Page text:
Directory Server provides a scalable, high-performance data store for identity information. Directory Server supports the Lightweight Directory Access Protocol (LDAP) v3 and the Directory Service Markup Language (DSML) v2 natively for standards-based access. With LDAP and DSML over HTTP or SOAP (Simple Object Access Protocol), clients anywhere on a network are able to securely search and update directory data objects. Clients are also able to receive changes made by other applications and to authenticate users or applications even through firewalls.
Directory Server provides several security features to achieve compliance with information security policies. These features ensure that only users with proper authorization have access to information.
Macro-level, dynamic access control instructions (ACIs). Provide a means for defining access down to the level of an LDAP attribute. Access control policies can be defined once, and then reused across the directory tree. Macro ACIs can be used to optimize the number of ACIs in the directory, thereby reducing the complexity of the security framework.
Role-based access. Enables you to provide access that is based on information in a user's entry. Roles are defined and administered like groups, but roles provide more efficient grouping mechanisms for applications. Roles can be used in ACIs to control access to data. They can also be used by Class of Service (CoS), a capability of Directory Server to create virtual attributes that can apply to many entries at the same time. These virtual attributes reduce storage requirements on entries. They also allow a single change to update an unlimited number of related entries.
Get Effective Rights control. Provides a means for determining what access a user has to a set of information. Administrators who maintain access policies for the directory service can tighten security by auditing the permissions of directory users and applications. This capability can also be used to build applications with adaptive interfaces that are based on the user's rights.
Encryption mechanisms. Protect data on the disk and during transfer through communications channels. Directory Server also supports fractional replication and data hiding based on access. These mechanisms can be used to comply with European Union and other international privacy regulations.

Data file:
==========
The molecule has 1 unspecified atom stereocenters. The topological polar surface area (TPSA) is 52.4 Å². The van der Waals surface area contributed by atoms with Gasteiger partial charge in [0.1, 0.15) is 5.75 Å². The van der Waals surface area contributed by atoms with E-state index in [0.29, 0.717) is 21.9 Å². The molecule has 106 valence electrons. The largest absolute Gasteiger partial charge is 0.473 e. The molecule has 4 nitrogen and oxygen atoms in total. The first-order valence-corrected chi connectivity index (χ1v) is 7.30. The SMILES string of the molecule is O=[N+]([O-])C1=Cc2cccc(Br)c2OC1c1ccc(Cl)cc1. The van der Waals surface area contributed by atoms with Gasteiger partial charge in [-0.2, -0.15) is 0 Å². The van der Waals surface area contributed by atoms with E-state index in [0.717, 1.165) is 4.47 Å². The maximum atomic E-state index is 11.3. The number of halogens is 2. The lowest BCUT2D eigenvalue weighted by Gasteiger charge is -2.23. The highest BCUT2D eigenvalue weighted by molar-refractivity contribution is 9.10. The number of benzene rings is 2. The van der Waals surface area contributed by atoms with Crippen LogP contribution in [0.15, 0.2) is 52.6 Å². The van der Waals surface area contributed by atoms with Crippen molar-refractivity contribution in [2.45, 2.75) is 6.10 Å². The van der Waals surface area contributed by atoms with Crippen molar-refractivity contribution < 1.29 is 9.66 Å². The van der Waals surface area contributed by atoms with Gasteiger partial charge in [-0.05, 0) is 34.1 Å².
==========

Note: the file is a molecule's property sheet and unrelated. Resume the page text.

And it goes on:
Multiple password policies. Can be defined on a per-user basis or targeted to certain groups. These policies help to ensure that users change passwords on a regular basis and that unauthorized access to an account is blocked.
Directory Server replication prevents a single point of failure for applications that are using these protocols to access identity data. Directory Server supports a theoretically unlimited number of masters and read-only consumers in a replicated environment across both local and wide area networks. Special features of the replication protocol allow for optimizations when replicating data over high-latency networks. For more information, see Using Replication and Redundancy for High Availability.
On Solaris platforms, Directory Server supports clustering, a pre-packaged high availability hardware and software solution. For more information, see Using Clustering for High Availability.
Depending on the hardware, Directory Server can provide sustained search performance of 20,000 entries per second on a single machine and horizontal scalability to several thousand searches per second. For information about how to deploy Directory Server for read scalability, see Chapter 10, Designing a Scaled Deployment.
The requirement to store and update information constantly increases with the expansion of use across the organization. Update performance of Directory Server is close to relational database-write performance. For information about how to deploy Directory Server for write scalability, see Chapter 10, Designing a Scaled Deployment.
Directory Server provides linear CPU scalability to up to 28 CPUs for “read from cache” operations. It allows access to maximum memory capacity and delivers high performance that accommodates large directories on a single system for maximum hardware benefit.
A centralized, web-based administration console can be used to configure and manage multiple Directory Servers. The interface includes all the tools required for effective, day-to-day server administration and service from configuration to monitoring. In addition, the dsadm and dsconf command-line utilities can be used dynamically while the servers are running. These management features mean that most management operations can be performed while the directory is online, thus maximizing availability.
Management flexibility simplifies the deployment of the directory service into many different environments. The command-line utilities make remote management as easy as if the service were in a local data center.